blast from the past Cinema

Laila Majnu (1976)

28dfr laila   | Photo Credit: 28dfr laila

Ah! To be young and in love in the 70s! The decade had many attractions for love-birds, each more intoxicating than the other. It opened with the epochal love story “Heer-Raanjha” where young men could not have enough of the ample charms of Priya Rajvansh or the peerless voice of Mohammed Rafi in “Yeh duniya yeh mehfil mere kaam ki nahin”. Then came Raj Kapoor’s “Bobby” that introduced the fresh-as-dew Dimple Kapadia with Rishi Kapoor; the boy teeming with baby fat. Laxmikant-Pyarelal’s a music score touched the pulse of the youth in a way that was yards ahead of Madan Mohan’s score in “Heer-Raanjha”. Three years after “Bobby” came the greatest love story of them all, “Laila Majnu” that once again presented Rishi Kapoor; this time with Ranjeeta, the girl who could have retired post this film yet be known to posterity.

Relating the ageless love story of Layla and Qais, the mad man – Majnun in Arabic translates to a mad man – the film’s message of love, eternal, undying, unflagging, struck a cord at the box office. The theme won over those who had read a bit of literature and knew a thing or two about the warring tribes of the Arab world – apparently, the tribes would rather perish than give away their girl in marriage to a guy from the rival clan.

The lead pair had plenty of takers; Ranjeeta was not your typical Hindi film beauty, curls, curves and fair skin. With her unconventional looks, she presented an indefinable extra. Laila’s beauty, they say, lay in the eyes of the beholder. Same was the case with director H.S. Rawail’s heroine here. Rishi had won over plenty of teeny-boppers with “Bobby”. In the intervening period they had grown up a little and could appreciate the travails of Majnu better. With long locks, fierce eyes and bruised body, Rishi was aeons removed from the sugar-as-sweet debut performance. He was loved all the same. Never mind he was not gaunt like Majnu, he conveyed the spirit even if the flesh was not always there.

So far so good, but “Laila Majnu” worked primarily for its songs and music. Madan Mohan gave music to most of the songs before the hand of fate snatched him away, leaving Jaidev to take care of the unfinished task. Sahir Ludhianvi, then probably at the peak of his popularity – “Kabhi Kabhie” which propelled him to another level came around the same time – dished out lyrics that conveyed the angst of denial, the joy of the one madly in love, and the final inescapable surrender to the Almighty. With songs like “Tere Dar Pe Aaya Hun”, “Hoke Mayoos Tere Dar Se”, “Ab Agar Hum Se” and “Likh Kar Tera Naam Zameen Par” Sahir covered the spectrum from belief and faith to open defiance and blasphemy. The youngsters, not far from either of the two experiences, nodded in their approval.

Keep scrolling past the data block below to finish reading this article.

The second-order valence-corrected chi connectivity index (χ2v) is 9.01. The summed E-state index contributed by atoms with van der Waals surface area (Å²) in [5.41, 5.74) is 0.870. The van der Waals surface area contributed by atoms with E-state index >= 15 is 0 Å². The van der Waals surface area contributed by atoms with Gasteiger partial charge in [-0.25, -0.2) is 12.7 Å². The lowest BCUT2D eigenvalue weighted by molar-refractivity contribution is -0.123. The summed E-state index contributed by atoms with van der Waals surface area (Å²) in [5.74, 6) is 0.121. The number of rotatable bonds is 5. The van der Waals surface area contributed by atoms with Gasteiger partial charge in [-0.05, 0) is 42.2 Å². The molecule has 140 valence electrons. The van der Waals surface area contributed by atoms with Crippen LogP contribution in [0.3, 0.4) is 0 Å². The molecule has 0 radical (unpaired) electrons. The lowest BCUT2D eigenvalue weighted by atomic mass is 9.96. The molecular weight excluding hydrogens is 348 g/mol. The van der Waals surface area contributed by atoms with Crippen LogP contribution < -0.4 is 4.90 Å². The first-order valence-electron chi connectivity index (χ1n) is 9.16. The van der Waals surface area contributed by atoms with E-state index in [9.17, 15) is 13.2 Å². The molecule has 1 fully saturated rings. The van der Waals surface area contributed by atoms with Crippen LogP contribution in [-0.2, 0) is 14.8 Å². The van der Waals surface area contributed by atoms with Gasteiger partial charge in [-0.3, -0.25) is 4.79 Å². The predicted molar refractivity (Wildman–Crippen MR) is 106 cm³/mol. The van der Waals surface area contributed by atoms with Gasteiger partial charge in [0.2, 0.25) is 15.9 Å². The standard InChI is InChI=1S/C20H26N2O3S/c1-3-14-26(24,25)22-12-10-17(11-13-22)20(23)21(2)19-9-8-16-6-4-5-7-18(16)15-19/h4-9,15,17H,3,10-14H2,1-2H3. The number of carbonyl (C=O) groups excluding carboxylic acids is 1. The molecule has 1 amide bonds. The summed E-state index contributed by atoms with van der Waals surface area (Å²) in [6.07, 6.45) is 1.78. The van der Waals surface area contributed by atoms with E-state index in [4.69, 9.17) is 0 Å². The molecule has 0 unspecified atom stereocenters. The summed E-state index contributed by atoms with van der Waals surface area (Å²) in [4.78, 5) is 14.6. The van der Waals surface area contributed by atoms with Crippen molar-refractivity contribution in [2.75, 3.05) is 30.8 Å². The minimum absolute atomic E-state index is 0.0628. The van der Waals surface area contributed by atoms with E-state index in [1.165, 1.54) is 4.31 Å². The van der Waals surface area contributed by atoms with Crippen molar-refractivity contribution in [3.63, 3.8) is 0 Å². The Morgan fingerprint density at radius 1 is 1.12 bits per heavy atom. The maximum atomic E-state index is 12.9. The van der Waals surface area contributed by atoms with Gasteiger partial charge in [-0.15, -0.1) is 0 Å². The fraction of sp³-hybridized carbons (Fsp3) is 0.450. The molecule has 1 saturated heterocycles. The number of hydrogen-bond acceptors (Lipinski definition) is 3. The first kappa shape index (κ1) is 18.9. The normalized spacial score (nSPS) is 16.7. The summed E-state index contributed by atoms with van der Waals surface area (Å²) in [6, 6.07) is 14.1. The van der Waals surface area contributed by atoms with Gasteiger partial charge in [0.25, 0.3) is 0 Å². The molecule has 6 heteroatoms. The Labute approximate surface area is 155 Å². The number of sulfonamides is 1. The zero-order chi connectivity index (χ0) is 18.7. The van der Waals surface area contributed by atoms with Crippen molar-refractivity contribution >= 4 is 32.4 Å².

Then of course was the small matter of Mohammed Rafi scaling newer heights; the film helped him recover much of the ground he had lost to Kishore Kumar over the past few years. He was particularly memorably in the higher scales of songs “Likh Kar Tera Naam” and “Ab Agar Humse”. Lata Mangeshkar gave him able support, but hers was essentially a supporting role in a music score that was clearly designed to present the best of Rafi.

The film’s arrival at the box office was preceded by a mad interest in its audio cassettes; set-ups at the cinema halls usually just had a cut-out of Majnu covered in sweat and blood. Next to his bruised frame were written Sahir’s lyrics and Abrar Alvi’s heart-piercing dialogues which drew heavily from Persian-Arab myths and traditions. At most places, the film had a long and remarkable run, necessitating a new round of hoardings to mark the silver jubilee. At others, where it had a limited engagement, it came back for a second round, then the third, each time cinegoers turned up in hundreds to soak in the travails of the love-birds.

“Laila Majnu” scored with all those who believed in love, all those who were in love, all those who wanted to be in love. That was in the 70s. Today, it will score with….well, wasn’t love supposed to eternal, undying, unflagging?

Genre: Romantic

Director: H.S. Rawail

Cast: Rishi Kapoor, Ranjeeta Kaur, Danny Dengzongpa, Aruna Irani, Ranjeet, Asrani, Raza Murad, Iftekhar, Tom Alter

Story adaptaion: Anjana Rawail

Screenplay: H.S. Rawail

Dialogue: Abrar Alvi

Music director: Madan Mohan and Jaidev

Lyricist: Sahir Ludhianvi

Box office status: Superhit

Trivia: Madan Mohan had recorded six songs for the movie and passed away during the making of the film. Three songs were composed by Jaidev. However, both were credited for all the songs.

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Printable version | Nov 26, 2020 6:13:39 PM |

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